Q: Like that one to Ahman Green against Colorado?

LT: Yeah, and the thing about it was that he did it all the time. He did it so easily. You kind of just got spoiled when he was back there, the dude was that good.

I’ll never forget, after we played Miami and saw what Warren Sapp did I said to myself, ‘I want to do what he did. It’s amazing what he did.’ And I remember I broke through the O-line once in a scrimmage and I was like a half yard from Tommie, and some sweat appeared -I blinked my eye- and looked back and he had cut twice. By the time I had come to a stop he was down the field ten yards! I said, ‘Oh, my God. How are you supposed to catch that dude?’ He could run sideways and backwards as fast as he could run forward. He could do all that stuff. It was just amazing.

Q: Like catching mercury, huh?

LT: It was like catching water, trying to catch Tommie.

Q: Talking of your experiences in the professional ranks after Nebraska, did some of the conversations with your professional cohorts bring anything to light as to how unique or different Nebraska was in comparison to other programs of the time?

LT: It was just weird to see how not every school was like we were. Not everybody was that intense and that serious, had that many guys who were that motivated and that hungry and willing to do anything, you know what I mean?  You talk to guys from other schools and stuff and you start to realize you came from a good place, from a special place.

Q: You almost took all that unity and focus for granted at the time?

LT: Yeah, you play with other guys from other teams and you realize it‘s not the same way.

Q: So have we missed out on anything, missed out on touching on what you feel was really important, that most fans should know about those teams?

LT: I just think the work ethic and our dedication, how devoted we were and focused we were, all those things are what made us so good. I’m just really proud to have been a part of it. And when you talk to Coach McBride tell him I’m doing very well out here in California and that I carry everything that he taught me with me yet today, and that everything that I didn’t accomplish in football, I’ve succeeded in doing later on by applying the same things I learned in football. You learn that not just in football, but in life, that you just dig down deep and you keep trying. And I’m winning now, all day long. I want him to know that.

End conversation.

Larry properly defined the name ‘Blackshirts’: “..serious and hard-nosed and mean and biting nails and going 120 miles an hour.” Couldn’t have said it better myself. The D-Linemen had those t-shirts printed that said something to the effect of, ‘Nasty, Fat, Nasty.’ Not that they were a gluttonous or obese group –far from it!- but it symbolized how they were more about substance than style, about attitudes than accolades, often bringing the pain at the expense of their own well-being. One image remains in my mind to this day of Christian Peter: an opposing running back had scooted for a 5 yard gain into the heart of the Husker defensive backfield where a back had cut him down. Well, the poor kid likely thought the Husker tackling would cease as he began to stumble to the ground. Wrong. Coming full steam from his rear was Christian Peter who all but bludgeoned the back of the kid’s helmet with his full force and, akin to a human Slinky, darn near compressed the kid’s spine an inch into the turf. The runner groggily got up and trotted back to his huddle, but he was never the same that day. Such was the downright viciousness and dreaded terror that Charlie’s boys would wreak. No wonder the skull and crossbones became a sign of the Blackshirt defenses, because they had you considering your mortality.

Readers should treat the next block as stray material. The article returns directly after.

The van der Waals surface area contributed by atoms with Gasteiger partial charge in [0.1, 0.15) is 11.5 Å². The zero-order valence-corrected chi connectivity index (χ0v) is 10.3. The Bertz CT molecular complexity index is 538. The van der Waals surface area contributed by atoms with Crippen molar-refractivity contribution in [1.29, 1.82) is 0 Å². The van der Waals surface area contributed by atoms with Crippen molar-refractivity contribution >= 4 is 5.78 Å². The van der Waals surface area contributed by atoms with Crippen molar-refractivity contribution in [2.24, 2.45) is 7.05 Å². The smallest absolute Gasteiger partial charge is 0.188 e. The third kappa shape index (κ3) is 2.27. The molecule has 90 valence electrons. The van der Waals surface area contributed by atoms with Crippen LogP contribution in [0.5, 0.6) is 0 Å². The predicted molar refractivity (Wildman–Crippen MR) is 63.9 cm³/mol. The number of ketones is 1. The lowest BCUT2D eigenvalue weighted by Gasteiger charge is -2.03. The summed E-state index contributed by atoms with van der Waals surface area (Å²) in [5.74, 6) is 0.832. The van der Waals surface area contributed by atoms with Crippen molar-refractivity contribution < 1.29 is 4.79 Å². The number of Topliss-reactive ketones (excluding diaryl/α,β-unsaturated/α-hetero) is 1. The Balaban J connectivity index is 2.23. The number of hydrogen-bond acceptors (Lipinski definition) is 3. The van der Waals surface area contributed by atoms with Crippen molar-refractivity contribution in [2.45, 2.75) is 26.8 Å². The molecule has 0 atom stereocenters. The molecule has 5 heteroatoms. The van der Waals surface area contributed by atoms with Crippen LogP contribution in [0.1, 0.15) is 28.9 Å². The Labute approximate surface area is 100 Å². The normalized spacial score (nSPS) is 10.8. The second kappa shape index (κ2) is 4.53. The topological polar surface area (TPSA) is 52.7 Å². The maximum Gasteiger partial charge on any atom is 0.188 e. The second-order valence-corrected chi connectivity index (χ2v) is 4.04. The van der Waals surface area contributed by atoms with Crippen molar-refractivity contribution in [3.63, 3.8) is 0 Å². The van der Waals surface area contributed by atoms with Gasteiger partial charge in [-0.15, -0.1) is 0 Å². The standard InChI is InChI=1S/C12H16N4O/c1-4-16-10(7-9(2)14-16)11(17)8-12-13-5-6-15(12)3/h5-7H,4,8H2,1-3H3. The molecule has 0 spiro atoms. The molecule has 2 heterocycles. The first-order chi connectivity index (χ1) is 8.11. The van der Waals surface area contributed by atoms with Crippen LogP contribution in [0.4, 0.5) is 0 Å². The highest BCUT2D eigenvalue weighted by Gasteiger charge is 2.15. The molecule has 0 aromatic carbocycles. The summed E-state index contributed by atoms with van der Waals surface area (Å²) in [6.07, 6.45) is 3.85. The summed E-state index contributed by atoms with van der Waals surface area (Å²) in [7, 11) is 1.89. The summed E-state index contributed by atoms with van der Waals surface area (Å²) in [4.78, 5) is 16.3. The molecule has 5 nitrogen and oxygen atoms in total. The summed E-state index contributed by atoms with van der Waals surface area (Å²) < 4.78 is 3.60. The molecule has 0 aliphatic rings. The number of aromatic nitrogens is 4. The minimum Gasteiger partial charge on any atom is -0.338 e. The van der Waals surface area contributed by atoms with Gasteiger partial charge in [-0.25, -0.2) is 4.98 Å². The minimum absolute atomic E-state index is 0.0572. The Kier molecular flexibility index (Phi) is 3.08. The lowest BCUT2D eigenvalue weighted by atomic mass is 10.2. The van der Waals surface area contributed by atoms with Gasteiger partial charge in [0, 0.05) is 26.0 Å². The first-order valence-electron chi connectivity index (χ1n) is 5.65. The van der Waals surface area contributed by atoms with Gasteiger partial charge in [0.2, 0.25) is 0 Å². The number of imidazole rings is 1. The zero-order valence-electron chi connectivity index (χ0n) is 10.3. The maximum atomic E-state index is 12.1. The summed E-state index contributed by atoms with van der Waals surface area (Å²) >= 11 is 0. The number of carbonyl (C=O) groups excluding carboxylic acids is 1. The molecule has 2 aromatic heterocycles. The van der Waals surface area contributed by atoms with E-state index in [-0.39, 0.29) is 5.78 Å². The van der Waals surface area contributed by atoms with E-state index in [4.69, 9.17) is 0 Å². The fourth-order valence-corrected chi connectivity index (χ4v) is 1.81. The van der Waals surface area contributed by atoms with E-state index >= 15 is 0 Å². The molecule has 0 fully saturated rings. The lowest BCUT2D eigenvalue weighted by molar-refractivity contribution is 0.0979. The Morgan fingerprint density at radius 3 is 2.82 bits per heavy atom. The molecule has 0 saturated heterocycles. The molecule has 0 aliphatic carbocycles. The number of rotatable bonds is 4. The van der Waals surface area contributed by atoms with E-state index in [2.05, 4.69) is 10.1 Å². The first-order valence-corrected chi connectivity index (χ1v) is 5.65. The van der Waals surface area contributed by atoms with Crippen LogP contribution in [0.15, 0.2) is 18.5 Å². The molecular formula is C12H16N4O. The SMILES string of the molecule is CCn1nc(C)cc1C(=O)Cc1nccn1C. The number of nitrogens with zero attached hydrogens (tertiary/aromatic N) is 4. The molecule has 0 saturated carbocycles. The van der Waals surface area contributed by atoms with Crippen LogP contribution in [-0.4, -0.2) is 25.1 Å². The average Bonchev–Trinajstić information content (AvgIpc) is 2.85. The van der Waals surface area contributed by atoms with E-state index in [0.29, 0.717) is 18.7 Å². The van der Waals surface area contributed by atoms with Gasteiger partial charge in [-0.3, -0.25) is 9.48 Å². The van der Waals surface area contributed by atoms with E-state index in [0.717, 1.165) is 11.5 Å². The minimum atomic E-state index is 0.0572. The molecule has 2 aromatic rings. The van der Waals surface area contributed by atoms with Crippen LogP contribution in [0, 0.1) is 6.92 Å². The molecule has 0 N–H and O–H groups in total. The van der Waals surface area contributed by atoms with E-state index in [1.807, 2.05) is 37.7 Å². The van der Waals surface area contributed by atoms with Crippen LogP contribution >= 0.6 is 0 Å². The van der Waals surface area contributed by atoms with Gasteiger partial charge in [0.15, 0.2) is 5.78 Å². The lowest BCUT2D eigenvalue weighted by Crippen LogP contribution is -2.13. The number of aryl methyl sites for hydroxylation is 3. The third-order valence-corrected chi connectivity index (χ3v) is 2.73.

There was Larry’s, “I would say it started 80-20, but then it shifted to about 30-70. The players just took it all the way to the next level.” This statement explains why the Nebraska coaching staff is not the lone subject of this journey, but the players also, and to a vast extent. A large ownership stake was theirs, and the leadership, too. A big piece of the training leadership for those guys was the Barrabas of the Blackshirts himself, Christian Peter: “Christian made everybody better because he made everybody work harder. People would see how hard he was working and his intensity level raised everybody else’s.” I’m led to believe Nebraska wasn’t any more talented than ten other teams of the day, but oh, the work ethic, the blood, the sweat, the tears… bruises, too. It’s been said that the will to win is not as important as the will to prepare to win. Big difference there. Huge. The resultant offshoot of this mindset was not merely that they were physically ready for this brand of warfare, but that they were mentally girded even more so, “It never even factored into your brain that another team would beat you or would outplay you, because we had such good work ethic.” Post hoc, ergo propter hoc, perhaps? (Latin: After this, therefore because of this) The possible cause and effect worked for the 60 & 3 era from a mental standpoint, that’s for sure.

Notable quote #2:

Larry Townsend on the staff dynamic: “It was like a big family and (Tom Osborne) was the dad. It was just kind of like that, and all of the other coaches were your uncles. So you did what they said, but T.O. was like the dad.”


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Author assumes no responsibility for interviewee errors or misstatements of fact.